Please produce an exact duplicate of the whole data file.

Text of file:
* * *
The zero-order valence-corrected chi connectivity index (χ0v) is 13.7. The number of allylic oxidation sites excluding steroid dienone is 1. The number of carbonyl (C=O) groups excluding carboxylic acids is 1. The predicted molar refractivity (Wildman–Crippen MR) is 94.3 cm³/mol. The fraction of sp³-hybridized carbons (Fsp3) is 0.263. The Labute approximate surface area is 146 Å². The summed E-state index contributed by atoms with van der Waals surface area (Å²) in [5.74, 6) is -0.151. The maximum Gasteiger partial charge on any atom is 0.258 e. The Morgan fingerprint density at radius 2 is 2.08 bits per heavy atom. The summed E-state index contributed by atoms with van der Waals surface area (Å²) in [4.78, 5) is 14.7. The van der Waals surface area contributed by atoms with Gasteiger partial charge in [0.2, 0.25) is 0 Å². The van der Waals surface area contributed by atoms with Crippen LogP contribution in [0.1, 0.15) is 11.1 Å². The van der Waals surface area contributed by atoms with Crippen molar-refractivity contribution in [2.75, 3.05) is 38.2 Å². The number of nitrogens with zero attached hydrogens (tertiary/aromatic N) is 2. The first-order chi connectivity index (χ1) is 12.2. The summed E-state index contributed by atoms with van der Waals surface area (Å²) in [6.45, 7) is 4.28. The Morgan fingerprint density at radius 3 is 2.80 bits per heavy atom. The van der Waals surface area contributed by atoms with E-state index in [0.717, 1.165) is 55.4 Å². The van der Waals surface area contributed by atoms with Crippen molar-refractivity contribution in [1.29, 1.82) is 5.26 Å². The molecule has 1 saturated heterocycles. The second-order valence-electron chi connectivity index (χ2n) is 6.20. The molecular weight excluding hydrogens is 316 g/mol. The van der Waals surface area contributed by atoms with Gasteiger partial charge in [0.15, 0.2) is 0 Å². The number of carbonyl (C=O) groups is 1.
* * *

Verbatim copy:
The zero-order valence-corrected chi connectivity index (χ0v) is 13.7. The number of allylic oxidation sites excluding steroid dienone is 1. The number of carbonyl (C=O) groups excluding carboxylic acids is 1. The predicted molar refractivity (Wildman–Crippen MR) is 94.3 cm³/mol. The fraction of sp³-hybridized carbons (Fsp3) is 0.263. The Labute approximate surface area is 146 Å². The summed E-state index contributed by atoms with van der Waals surface area (Å²) in [5.74, 6) is -0.151. The maximum Gasteiger partial charge on any atom is 0.258 e. The Morgan fingerprint density at radius 2 is 2.08 bits per heavy atom. The summed E-state index contributed by atoms with van der Waals surface area (Å²) in [4.78, 5) is 14.7. The van der Waals surface area contributed by atoms with Gasteiger partial charge in [0.2, 0.25) is 0 Å². The van der Waals surface area contributed by atoms with Crippen LogP contribution in [0.1, 0.15) is 11.1 Å². The van der Waals surface area contributed by atoms with Crippen molar-refractivity contribution in [2.75, 3.05) is 38.2 Å². The number of nitrogens with zero attached hydrogens (tertiary/aromatic N) is 2. The first-order chi connectivity index (χ1) is 12.2. The summed E-state index contributed by atoms with van der Waals surface area (Å²) in [6.45, 7) is 4.28. The Morgan fingerprint density at radius 3 is 2.80 bits per heavy atom. The van der Waals surface area contributed by atoms with E-state index in [0.717, 1.165) is 55.4 Å². The van der Waals surface area contributed by atoms with Crippen molar-refractivity contribution in [1.29, 1.82) is 5.26 Å². The molecule has 1 saturated heterocycles. The second-order valence-electron chi connectivity index (χ2n) is 6.20. The molecular weight excluding hydrogens is 316 g/mol. The van der Waals surface area contributed by atoms with Gasteiger partial charge in [0.15, 0.2) is 0 Å². The number of carbonyl (C=O) groups is 1.